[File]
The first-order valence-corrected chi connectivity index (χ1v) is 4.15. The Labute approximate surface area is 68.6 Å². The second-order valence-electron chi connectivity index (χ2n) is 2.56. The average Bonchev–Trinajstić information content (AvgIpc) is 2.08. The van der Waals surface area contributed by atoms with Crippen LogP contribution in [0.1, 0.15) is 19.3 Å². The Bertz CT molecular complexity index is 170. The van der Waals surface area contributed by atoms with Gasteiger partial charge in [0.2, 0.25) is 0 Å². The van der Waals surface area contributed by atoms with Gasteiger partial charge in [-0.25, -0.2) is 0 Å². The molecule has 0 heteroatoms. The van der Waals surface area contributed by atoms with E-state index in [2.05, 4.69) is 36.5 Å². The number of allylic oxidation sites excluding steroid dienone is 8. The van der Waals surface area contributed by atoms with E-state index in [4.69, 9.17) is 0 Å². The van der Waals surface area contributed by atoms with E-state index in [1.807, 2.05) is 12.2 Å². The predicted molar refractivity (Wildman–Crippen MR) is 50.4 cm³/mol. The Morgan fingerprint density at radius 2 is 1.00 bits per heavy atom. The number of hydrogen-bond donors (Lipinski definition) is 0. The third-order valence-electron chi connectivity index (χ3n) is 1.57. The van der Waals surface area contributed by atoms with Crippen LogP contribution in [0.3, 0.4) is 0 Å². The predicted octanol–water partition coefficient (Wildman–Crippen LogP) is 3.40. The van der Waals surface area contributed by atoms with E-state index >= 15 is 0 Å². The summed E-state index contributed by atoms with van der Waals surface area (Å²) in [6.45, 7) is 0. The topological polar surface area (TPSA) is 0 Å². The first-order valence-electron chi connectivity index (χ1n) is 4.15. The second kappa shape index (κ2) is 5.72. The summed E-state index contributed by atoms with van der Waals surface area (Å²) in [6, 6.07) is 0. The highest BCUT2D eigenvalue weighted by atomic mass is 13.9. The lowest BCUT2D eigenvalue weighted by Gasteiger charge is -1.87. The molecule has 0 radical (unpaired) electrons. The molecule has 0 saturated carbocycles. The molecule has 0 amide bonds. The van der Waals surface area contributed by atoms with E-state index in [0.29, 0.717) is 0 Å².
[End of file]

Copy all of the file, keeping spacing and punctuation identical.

The first-order valence-corrected chi connectivity index (χ1v) is 4.15. The Labute approximate surface area is 68.6 Å². The second-order valence-electron chi connectivity index (χ2n) is 2.56. The average Bonchev–Trinajstić information content (AvgIpc) is 2.08. The van der Waals surface area contributed by atoms with Crippen LogP contribution in [0.1, 0.15) is 19.3 Å². The Bertz CT molecular complexity index is 170. The van der Waals surface area contributed by atoms with Gasteiger partial charge in [0.2, 0.25) is 0 Å². The van der Waals surface area contributed by atoms with Gasteiger partial charge in [-0.25, -0.2) is 0 Å². The molecule has 0 heteroatoms. The van der Waals surface area contributed by atoms with E-state index in [2.05, 4.69) is 36.5 Å². The number of allylic oxidation sites excluding steroid dienone is 8. The van der Waals surface area contributed by atoms with E-state index in [4.69, 9.17) is 0 Å². The van der Waals surface area contributed by atoms with E-state index in [1.807, 2.05) is 12.2 Å². The predicted molar refractivity (Wildman–Crippen MR) is 50.4 cm³/mol. The Morgan fingerprint density at radius 2 is 1.00 bits per heavy atom. The number of hydrogen-bond donors (Lipinski definition) is 0. The third-order valence-electron chi connectivity index (χ3n) is 1.57. The van der Waals surface area contributed by atoms with Crippen LogP contribution in [0.3, 0.4) is 0 Å². The predicted octanol–water partition coefficient (Wildman–Crippen LogP) is 3.40. The van der Waals surface area contributed by atoms with E-state index >= 15 is 0 Å². The summed E-state index contributed by atoms with van der Waals surface area (Å²) in [6.45, 7) is 0. The topological polar surface area (TPSA) is 0 Å². The first-order valence-electron chi connectivity index (χ1n) is 4.15. The second kappa shape index (κ2) is 5.72. The summed E-state index contributed by atoms with van der Waals surface area (Å²) in [6, 6.07) is 0. The highest BCUT2D eigenvalue weighted by atomic mass is 13.9. The lowest BCUT2D eigenvalue weighted by Gasteiger charge is -1.87. The molecule has 0 radical (unpaired) electrons. The molecule has 0 saturated carbocycles. The molecule has 0 amide bonds. The van der Waals surface area contributed by atoms with E-state index in [0.29, 0.717) is 0 Å².